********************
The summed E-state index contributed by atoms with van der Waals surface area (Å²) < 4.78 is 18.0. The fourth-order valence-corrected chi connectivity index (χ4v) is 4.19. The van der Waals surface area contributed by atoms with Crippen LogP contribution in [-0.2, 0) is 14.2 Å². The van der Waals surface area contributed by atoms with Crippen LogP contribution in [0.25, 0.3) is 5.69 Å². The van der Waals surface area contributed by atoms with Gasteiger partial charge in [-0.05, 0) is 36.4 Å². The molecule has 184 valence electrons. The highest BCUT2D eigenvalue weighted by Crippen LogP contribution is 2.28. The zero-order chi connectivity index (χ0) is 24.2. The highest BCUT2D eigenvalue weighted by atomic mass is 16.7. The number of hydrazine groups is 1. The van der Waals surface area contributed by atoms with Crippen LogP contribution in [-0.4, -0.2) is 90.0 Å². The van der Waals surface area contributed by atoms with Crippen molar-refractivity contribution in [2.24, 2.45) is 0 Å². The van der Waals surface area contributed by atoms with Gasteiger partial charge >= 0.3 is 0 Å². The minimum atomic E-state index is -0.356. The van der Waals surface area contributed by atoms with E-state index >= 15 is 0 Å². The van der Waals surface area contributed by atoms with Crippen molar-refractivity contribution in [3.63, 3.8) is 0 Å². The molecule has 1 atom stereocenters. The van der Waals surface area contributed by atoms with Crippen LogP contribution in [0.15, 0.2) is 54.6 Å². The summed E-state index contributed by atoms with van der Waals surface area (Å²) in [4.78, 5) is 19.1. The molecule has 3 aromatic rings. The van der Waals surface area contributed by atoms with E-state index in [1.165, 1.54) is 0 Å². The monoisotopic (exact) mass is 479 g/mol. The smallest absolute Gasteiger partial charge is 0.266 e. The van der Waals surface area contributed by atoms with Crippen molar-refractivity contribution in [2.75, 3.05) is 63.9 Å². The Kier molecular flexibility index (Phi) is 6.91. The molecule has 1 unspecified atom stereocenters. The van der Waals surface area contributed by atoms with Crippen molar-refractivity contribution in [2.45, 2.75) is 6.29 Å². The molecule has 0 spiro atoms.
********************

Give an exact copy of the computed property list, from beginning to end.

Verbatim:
The summed E-state index contributed by atoms with van der Waals surface area (Å²) < 4.78 is 18.0. The fourth-order valence-corrected chi connectivity index (χ4v) is 4.19. The van der Waals surface area contributed by atoms with Crippen LogP contribution in [-0.2, 0) is 14.2 Å². The van der Waals surface area contributed by atoms with Crippen LogP contribution in [0.25, 0.3) is 5.69 Å². The van der Waals surface area contributed by atoms with Gasteiger partial charge in [-0.05, 0) is 36.4 Å². The molecule has 184 valence electrons. The highest BCUT2D eigenvalue weighted by Crippen LogP contribution is 2.28. The zero-order chi connectivity index (χ0) is 24.2. The highest BCUT2D eigenvalue weighted by atomic mass is 16.7. The number of hydrazine groups is 1. The van der Waals surface area contributed by atoms with Crippen LogP contribution in [-0.4, -0.2) is 90.0 Å². The van der Waals surface area contributed by atoms with Crippen molar-refractivity contribution in [2.24, 2.45) is 0 Å². The van der Waals surface area contributed by atoms with Gasteiger partial charge >= 0.3 is 0 Å². The minimum atomic E-state index is -0.356. The van der Waals surface area contributed by atoms with E-state index >= 15 is 0 Å². The van der Waals surface area contributed by atoms with Crippen molar-refractivity contribution in [3.63, 3.8) is 0 Å². The molecule has 1 atom stereocenters. The van der Waals surface area contributed by atoms with Crippen LogP contribution in [0.15, 0.2) is 54.6 Å². The summed E-state index contributed by atoms with van der Waals surface area (Å²) in [4.78, 5) is 19.1. The molecule has 3 aromatic rings. The van der Waals surface area contributed by atoms with E-state index in [1.165, 1.54) is 0 Å². The monoisotopic (exact) mass is 479 g/mol. The smallest absolute Gasteiger partial charge is 0.266 e. The van der Waals surface area contributed by atoms with Crippen molar-refractivity contribution in [2.75, 3.05) is 63.9 Å². The Kier molecular flexibility index (Phi) is 6.91. The molecule has 1 unspecified atom stereocenters. The van der Waals surface area contributed by atoms with Crippen molar-refractivity contribution in [2.45, 2.75) is 6.29 Å². The molecule has 0 spiro atoms.